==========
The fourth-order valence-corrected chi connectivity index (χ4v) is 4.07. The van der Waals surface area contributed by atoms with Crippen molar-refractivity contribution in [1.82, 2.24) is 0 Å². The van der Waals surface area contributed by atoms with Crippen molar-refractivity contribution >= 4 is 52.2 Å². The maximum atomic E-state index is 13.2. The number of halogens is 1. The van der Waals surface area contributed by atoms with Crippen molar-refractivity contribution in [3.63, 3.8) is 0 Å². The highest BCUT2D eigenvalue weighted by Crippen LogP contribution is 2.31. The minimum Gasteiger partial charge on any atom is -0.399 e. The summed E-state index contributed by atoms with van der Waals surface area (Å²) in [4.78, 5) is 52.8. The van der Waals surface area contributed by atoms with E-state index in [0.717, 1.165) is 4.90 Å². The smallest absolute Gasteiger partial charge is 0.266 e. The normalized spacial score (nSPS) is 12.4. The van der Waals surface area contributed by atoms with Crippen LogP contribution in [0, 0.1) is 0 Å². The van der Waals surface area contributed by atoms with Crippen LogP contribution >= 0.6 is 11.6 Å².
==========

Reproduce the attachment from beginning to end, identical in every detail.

The fourth-order valence-corrected chi connectivity index (χ4v) is 4.07. The van der Waals surface area contributed by atoms with Crippen molar-refractivity contribution in [1.82, 2.24) is 0 Å². The van der Waals surface area contributed by atoms with Crippen molar-refractivity contribution >= 4 is 52.2 Å². The maximum atomic E-state index is 13.2. The number of halogens is 1. The van der Waals surface area contributed by atoms with Crippen molar-refractivity contribution in [3.63, 3.8) is 0 Å². The highest BCUT2D eigenvalue weighted by Crippen LogP contribution is 2.31. The minimum Gasteiger partial charge on any atom is -0.399 e. The summed E-state index contributed by atoms with van der Waals surface area (Å²) in [4.78, 5) is 52.8. The van der Waals surface area contributed by atoms with E-state index in [0.717, 1.165) is 4.90 Å². The smallest absolute Gasteiger partial charge is 0.266 e. The normalized spacial score (nSPS) is 12.4. The van der Waals surface area contributed by atoms with Crippen LogP contribution in [0, 0.1) is 0 Å². The van der Waals surface area contributed by atoms with Crippen LogP contribution >= 0.6 is 11.6 Å².